U.S. warned Nevada not to use donated Chinese-made coronavirus tests
U.S. diplomats and security officials privately warned the state of Nevada not to use Chinese-made coronavirus test kits donated by the United Arab Emirates out of concerns over patient privacy, test accuracy and Chinese government involvement, documents obtained by the Associated Press show.
The documents illustrate how the U.S. government actively — if quietly — tried to keep the state out of a project involving the Chinese firm BGI Group, which is the world’s largest genetic-sequencing company and which has expanded its reach during the COVID-19 pandemic.
U.S. intelligence agencies have warned that foreign powers such as China could exploit samples to discover the medical history, illnesses or genetic traits of test takers, although the agencies have not offered any public evidence. Internal emails and documents obtained by the AP from the Nevada governor’s office through a public-records request show U.S. authorities expressing such concerns specifically about BGI.
“I hope the Nevada COVID-19 task force leadership is aware of this so they can make an educated decision and know some of the U.S. government’s concerns,” William Puff, a Homeland Security regional attache at the U.S. Embassy in Abu Dhabi, wrote in an email forwarded to Nevada officials.
The warnings from the Department of Homeland Security and the State Department spurred the office of Gov. Steve Sisolak in April to direct a Nevada hospital not to use any of the donated 250,000 test kits and to turn down an offered laboratory deal.
Geopolitics could play a role in the U.S. warning. The Trump administration has been locked in a trade war with China and has lobbied allies not to use telecommunication equipment from Chinese firm Huawei, for instance, citing security concerns.
The donation offer to Nevada also involved a shadowy Emirati company called Group 42, which partnered with BGI to create a rapid-testing system in the UAE. Group 42 executives and UAE government officials did not respond to multiple requests for comment.
In response to queries from the AP, BGI said in an email that Group 42 made the donation to Nevada on its own without BGI’s knowledge and that BGI never had direct contact with the state. BGI’s coronavirus tests have approval from the U.S. Food and Drug Administration for use on an emergency basis and are used in some U.S. labs, but “BGI has no access to either patient samples or patient data,” said the company, which is based in the southern Chinese city of Shenzhen.
“BGI Group takes all aspects of patient data protection, privacy and ethics extremely seriously, and is committed to full compliance with all applicable regulations in the countries in which it operates,” the company said.
Group 42 and BGI partnered to create a similar lab in Abu Dhabi in March, part of a mass-testing campaign in the Emirates that has conducted more than 11 million tests in a nation of 9 million people.
The UAE proposed building a similar lab in Nevada that would rapidly process samples from polymerase chain reaction, or PCR, tests. Those genetic tests, using long cotton swabs that collect samples from deep inside a person’s nose and throat, can detect an active case of the coronavirus.
The unusual offer from the UAE came amid a nationwide shortage of test kits in the U.S.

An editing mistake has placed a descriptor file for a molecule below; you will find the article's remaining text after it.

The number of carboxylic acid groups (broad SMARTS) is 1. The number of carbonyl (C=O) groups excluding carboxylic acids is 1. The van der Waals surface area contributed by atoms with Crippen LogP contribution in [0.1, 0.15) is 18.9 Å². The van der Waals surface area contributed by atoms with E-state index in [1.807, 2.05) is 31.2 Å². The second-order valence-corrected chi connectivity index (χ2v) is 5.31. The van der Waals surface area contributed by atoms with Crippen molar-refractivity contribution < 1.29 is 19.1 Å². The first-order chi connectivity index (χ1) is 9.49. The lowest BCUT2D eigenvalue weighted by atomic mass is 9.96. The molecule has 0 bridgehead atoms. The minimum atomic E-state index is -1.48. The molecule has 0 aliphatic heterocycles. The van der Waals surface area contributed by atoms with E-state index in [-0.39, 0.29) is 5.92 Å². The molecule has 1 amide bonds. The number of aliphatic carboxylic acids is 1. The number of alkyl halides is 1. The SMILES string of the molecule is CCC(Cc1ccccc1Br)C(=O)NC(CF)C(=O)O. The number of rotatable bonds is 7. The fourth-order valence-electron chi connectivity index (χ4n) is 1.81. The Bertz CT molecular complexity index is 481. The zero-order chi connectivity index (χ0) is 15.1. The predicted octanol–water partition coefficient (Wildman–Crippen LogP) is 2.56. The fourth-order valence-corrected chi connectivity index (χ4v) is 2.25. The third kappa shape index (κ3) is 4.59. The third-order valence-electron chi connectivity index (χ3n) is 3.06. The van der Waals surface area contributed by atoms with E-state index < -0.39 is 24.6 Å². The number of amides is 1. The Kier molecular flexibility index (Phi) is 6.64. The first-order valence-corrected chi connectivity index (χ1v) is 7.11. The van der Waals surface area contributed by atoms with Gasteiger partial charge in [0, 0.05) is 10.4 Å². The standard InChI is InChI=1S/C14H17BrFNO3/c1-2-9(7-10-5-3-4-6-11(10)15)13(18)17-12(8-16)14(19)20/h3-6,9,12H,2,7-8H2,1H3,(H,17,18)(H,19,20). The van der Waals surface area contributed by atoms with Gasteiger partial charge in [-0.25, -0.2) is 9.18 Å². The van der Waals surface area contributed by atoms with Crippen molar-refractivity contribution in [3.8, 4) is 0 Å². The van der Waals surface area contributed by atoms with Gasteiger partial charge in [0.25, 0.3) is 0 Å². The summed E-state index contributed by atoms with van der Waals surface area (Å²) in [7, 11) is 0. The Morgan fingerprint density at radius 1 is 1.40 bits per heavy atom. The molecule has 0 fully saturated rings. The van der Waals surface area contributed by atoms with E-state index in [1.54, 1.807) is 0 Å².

In an email sent to Nevada officials April 20, Puff, the Homeland Security attache in Abu Dhabi, alleged without offering evidence that Group 42′s coronavirus tests were “closer to 60% accurate” rather than the 90% claimed by the firm. BGI maintains that its PCR tests have “high accuracy,” though factors like “the sampling process, storage and transportation of samples” can affect results.
Puff also raised concerns about the potential risks of Americans sharing their medical samples with BGI.
“The embassy has concerns with [Group 42’s] relationship with the Chinese government and BGI, and patient privacy concerns,” Puff wrote. “The guidance we received from the U.S. Department of State is we should decline testing from [Group 42].”
The Nevada governor’s office quickly responded on the same day to the warnings from Puff and other U.S. officials. Michelle White, the Nevada governor’s chief of staff, wrote in an email to her boss that the officials “highly recommend that you discontinue these tests and any usage of testing equipment immediately.”
Sisolak’s office did not respond to phone and email messages seeking comment.
Scott Kerbs, a spokesman for Nevada’s University Medical Center, which received the Group 42 supplies, told the AP that while the center used 20,000 specimen-collection kits offered by Group 42, the 250,000 kits donated were never used because they were incompatible with its system.
The U.S. National Counterintelligence and Security Center has warned state health officials about “potential threats posed by foreign powers in connection with COVID tests.” That’s even as the U.S. Food and Drug Administration has approved Chinese tests from BGI and others for use on an emergency basis.
The U.S. Embassy in Abu Dhabi quietly declined an offer from the Emirati government months earlier to conduct free coronavirus testing of its diplomats, out of concerns over Chinese involvement. It did not publicize that information to the estimated 75,000 Americans living in the Emirates.
Responding to questions from the AP, the State Department declined to offer any details about its discussions with the Emirati government. The UAE insists that all genetic data are being kept private and are not shared with BGI.
“The department shares information with private U.S. citizens abroad regarding safety and security threats that might affect them,” the State Department said. “In this case, the department did not deem the use of BGI COVID-19 tests to be a threat to safety.”
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